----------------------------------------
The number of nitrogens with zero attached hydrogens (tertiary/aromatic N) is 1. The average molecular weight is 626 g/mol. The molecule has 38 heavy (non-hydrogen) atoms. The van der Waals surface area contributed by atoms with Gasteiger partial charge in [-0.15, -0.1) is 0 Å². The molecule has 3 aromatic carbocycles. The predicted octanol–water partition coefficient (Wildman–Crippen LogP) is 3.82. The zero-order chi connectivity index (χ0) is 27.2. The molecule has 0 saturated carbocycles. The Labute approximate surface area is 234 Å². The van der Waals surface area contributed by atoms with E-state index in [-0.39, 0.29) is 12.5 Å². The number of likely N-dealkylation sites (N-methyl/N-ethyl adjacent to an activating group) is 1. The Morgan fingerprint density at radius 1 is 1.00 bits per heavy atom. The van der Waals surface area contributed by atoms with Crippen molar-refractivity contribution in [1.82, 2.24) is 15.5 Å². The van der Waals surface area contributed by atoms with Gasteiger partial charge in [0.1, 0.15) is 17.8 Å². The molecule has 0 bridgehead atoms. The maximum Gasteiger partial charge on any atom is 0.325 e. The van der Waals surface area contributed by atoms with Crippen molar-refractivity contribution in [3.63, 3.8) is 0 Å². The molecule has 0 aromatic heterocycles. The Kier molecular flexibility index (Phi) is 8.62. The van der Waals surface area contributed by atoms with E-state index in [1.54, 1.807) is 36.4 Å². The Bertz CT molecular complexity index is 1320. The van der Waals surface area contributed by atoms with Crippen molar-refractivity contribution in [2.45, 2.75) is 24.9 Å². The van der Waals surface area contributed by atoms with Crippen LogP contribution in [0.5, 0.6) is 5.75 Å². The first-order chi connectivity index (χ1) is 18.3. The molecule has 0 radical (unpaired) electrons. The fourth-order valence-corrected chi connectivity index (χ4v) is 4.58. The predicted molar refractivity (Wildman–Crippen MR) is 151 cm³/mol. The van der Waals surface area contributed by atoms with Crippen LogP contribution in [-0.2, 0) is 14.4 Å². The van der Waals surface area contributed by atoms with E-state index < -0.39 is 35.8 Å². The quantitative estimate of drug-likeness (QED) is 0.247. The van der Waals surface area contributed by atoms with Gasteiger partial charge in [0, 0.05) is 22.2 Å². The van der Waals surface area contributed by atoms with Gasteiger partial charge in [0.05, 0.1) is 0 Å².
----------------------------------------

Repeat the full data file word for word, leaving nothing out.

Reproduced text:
The number of nitrogens with zero attached hydrogens (tertiary/aromatic N) is 1. The average molecular weight is 626 g/mol. The molecule has 38 heavy (non-hydrogen) atoms. The van der Waals surface area contributed by atoms with Gasteiger partial charge in [-0.15, -0.1) is 0 Å². The molecule has 3 aromatic carbocycles. The predicted octanol–water partition coefficient (Wildman–Crippen LogP) is 3.82. The zero-order chi connectivity index (χ0) is 27.2. The molecule has 0 saturated carbocycles. The Labute approximate surface area is 234 Å². The van der Waals surface area contributed by atoms with E-state index in [-0.39, 0.29) is 12.5 Å². The number of likely N-dealkylation sites (N-methyl/N-ethyl adjacent to an activating group) is 1. The Morgan fingerprint density at radius 1 is 1.00 bits per heavy atom. The van der Waals surface area contributed by atoms with Crippen molar-refractivity contribution in [1.82, 2.24) is 15.5 Å². The van der Waals surface area contributed by atoms with Gasteiger partial charge in [0.1, 0.15) is 17.8 Å². The molecule has 0 bridgehead atoms. The maximum Gasteiger partial charge on any atom is 0.325 e. The van der Waals surface area contributed by atoms with Crippen molar-refractivity contribution in [3.63, 3.8) is 0 Å². The molecule has 0 aromatic heterocycles. The Kier molecular flexibility index (Phi) is 8.62. The van der Waals surface area contributed by atoms with E-state index in [1.54, 1.807) is 36.4 Å². The Bertz CT molecular complexity index is 1320. The van der Waals surface area contributed by atoms with Crippen molar-refractivity contribution in [2.45, 2.75) is 24.9 Å². The van der Waals surface area contributed by atoms with Crippen LogP contribution in [0.5, 0.6) is 5.75 Å². The first-order chi connectivity index (χ1) is 18.3. The molecule has 0 radical (unpaired) electrons. The fourth-order valence-corrected chi connectivity index (χ4v) is 4.58. The predicted molar refractivity (Wildman–Crippen MR) is 151 cm³/mol. The van der Waals surface area contributed by atoms with Crippen LogP contribution in [-0.2, 0) is 14.4 Å². The van der Waals surface area contributed by atoms with E-state index < -0.39 is 35.8 Å². The quantitative estimate of drug-likeness (QED) is 0.247. The van der Waals surface area contributed by atoms with Gasteiger partial charge in [0, 0.05) is 22.2 Å². The van der Waals surface area contributed by atoms with Gasteiger partial charge in [0.05, 0.1) is 0 Å².